The times, then, appear ripe for more than just an appeal to letting go of our worn-out, McCarthy-era anxieties about the mere mention of Marx or socialism. (Do we remember how happy it made us that Occupy got everyone to say the word ‘capitalism’?) Many, if not most, Americans are finding their way to some kind of anti-capitalism, or at least anti-market sentiment: protectionism, environmentalism, bank capital regulation, health provisions, neo-Luddism, and on and on. We can all agree that Capitalism is, if not doomed, then pretty bad. It encounters few boosters in labor market conditions like these.
Now that we can say Marxism and Capitalism out loud in a relevant and intelligible way, I feel the need to make a plea for Orthodox Marxism. It is, I think, the next step in the formation of responsible class consciousness on the part of working people, which consciousness is a necessary element in developing the kind of institutions that can viably take power from bank capital’s increasingly naked tyranny.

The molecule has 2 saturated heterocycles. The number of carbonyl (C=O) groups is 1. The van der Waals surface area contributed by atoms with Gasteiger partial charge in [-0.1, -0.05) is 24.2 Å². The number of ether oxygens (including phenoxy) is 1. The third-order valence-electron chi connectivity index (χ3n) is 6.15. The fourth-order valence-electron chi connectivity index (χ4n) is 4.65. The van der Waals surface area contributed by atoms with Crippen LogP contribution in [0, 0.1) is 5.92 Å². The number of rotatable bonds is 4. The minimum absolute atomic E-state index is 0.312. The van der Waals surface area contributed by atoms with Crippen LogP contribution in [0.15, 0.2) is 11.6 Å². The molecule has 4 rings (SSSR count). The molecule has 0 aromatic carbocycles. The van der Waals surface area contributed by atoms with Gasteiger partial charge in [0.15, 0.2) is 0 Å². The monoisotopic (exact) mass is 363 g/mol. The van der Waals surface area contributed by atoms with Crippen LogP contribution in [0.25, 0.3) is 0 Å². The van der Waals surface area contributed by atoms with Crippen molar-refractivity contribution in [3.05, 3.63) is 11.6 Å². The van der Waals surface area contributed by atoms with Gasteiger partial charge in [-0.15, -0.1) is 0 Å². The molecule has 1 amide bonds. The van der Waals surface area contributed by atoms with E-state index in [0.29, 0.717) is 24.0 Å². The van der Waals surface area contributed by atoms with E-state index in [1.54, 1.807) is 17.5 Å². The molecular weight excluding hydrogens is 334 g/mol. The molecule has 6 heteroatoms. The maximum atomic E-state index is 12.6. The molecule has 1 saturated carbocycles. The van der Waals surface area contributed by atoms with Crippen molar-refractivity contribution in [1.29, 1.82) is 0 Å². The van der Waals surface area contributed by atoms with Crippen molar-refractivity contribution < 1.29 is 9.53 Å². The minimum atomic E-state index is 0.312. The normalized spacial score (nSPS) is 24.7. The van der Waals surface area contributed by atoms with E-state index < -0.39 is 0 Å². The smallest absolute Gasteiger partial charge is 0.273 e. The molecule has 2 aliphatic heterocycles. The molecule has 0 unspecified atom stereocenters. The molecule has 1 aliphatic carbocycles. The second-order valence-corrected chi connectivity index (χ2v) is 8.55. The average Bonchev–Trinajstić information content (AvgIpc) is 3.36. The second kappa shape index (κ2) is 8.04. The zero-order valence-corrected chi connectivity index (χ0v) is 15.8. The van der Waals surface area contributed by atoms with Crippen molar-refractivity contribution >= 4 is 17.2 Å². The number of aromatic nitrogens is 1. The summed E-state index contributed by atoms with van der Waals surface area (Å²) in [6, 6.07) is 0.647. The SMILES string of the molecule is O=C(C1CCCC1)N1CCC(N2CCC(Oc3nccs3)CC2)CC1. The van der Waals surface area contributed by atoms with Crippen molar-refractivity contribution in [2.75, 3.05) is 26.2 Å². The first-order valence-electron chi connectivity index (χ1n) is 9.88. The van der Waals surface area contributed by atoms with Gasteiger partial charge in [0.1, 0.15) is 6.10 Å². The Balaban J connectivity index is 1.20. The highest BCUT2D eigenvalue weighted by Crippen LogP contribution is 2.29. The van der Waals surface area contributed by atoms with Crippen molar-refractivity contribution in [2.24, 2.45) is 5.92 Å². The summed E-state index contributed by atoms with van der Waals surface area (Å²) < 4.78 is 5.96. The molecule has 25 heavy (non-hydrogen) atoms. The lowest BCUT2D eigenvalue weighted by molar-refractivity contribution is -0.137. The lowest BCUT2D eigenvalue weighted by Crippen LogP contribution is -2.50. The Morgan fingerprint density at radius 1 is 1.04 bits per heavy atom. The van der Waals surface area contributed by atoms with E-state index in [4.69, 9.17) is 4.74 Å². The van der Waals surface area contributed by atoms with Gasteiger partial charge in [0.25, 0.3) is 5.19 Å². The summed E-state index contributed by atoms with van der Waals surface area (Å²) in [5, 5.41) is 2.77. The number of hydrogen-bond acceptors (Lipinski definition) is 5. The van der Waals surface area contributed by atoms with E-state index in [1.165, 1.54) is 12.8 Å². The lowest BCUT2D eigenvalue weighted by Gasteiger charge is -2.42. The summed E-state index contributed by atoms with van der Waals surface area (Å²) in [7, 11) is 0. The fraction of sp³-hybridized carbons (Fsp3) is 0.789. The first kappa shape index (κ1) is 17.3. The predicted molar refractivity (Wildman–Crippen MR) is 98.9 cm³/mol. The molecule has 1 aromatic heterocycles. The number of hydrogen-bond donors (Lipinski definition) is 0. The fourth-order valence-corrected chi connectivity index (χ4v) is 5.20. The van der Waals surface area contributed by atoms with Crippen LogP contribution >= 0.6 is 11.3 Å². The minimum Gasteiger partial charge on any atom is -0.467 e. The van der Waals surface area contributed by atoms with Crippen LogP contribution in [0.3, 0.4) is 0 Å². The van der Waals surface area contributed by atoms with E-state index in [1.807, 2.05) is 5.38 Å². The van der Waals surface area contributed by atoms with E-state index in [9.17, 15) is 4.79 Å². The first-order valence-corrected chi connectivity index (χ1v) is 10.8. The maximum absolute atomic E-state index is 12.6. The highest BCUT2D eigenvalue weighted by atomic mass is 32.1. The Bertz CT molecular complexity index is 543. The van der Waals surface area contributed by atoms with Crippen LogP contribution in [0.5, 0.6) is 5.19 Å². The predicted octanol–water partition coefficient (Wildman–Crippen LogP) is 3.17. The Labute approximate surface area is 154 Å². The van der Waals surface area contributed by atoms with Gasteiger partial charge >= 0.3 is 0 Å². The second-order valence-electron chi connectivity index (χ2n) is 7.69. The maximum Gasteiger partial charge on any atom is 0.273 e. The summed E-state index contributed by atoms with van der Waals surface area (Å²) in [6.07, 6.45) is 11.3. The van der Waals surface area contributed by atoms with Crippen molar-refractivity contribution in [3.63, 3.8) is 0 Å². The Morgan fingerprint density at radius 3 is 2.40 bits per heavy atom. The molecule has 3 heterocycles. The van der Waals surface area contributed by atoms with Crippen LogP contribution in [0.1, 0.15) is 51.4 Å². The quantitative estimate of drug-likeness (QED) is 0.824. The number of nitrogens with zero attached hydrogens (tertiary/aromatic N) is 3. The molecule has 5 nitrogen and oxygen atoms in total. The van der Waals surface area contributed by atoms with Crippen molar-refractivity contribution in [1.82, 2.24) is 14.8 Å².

To make clear what I mean, let me refer to some contemporary struggles. In light of the rise of exceedingly necessary resistance to militarized police brutality and casual murder, the topic of what is called “institutional racism” is on many people’s lips. It comes accompanied with other concepts, notably “unconscious bias.” Little is said of the plain contradiction between these two interpretations of the persistence of racism in a society where it is by-and-large patently taboo. While ‘institutional’ is there to make felt the material and systematic consequences of white supremacy, ‘unconscious’ picks up the slack on the subjective side of the equation. Clearly subjective (race is simply not a biological category of any kind), racism is a material reality (witness the New Jim Crow). But no account, from Black Lives Matter, from Henry Louis Gates, from Cornel West and Tavis Smiley, has given a coherent account of race and racism in our society. This theoretical silence has come with the insistence from all quarters (ours included at times) that race is an independent variable in the horror house of capitalism. At most, questions of race merely “intersect” with questions of class. White supremacy exists as an inheritance of our past. One we constantly shake off and shake off again. Police are put in sensitivity training. The president tours a prison.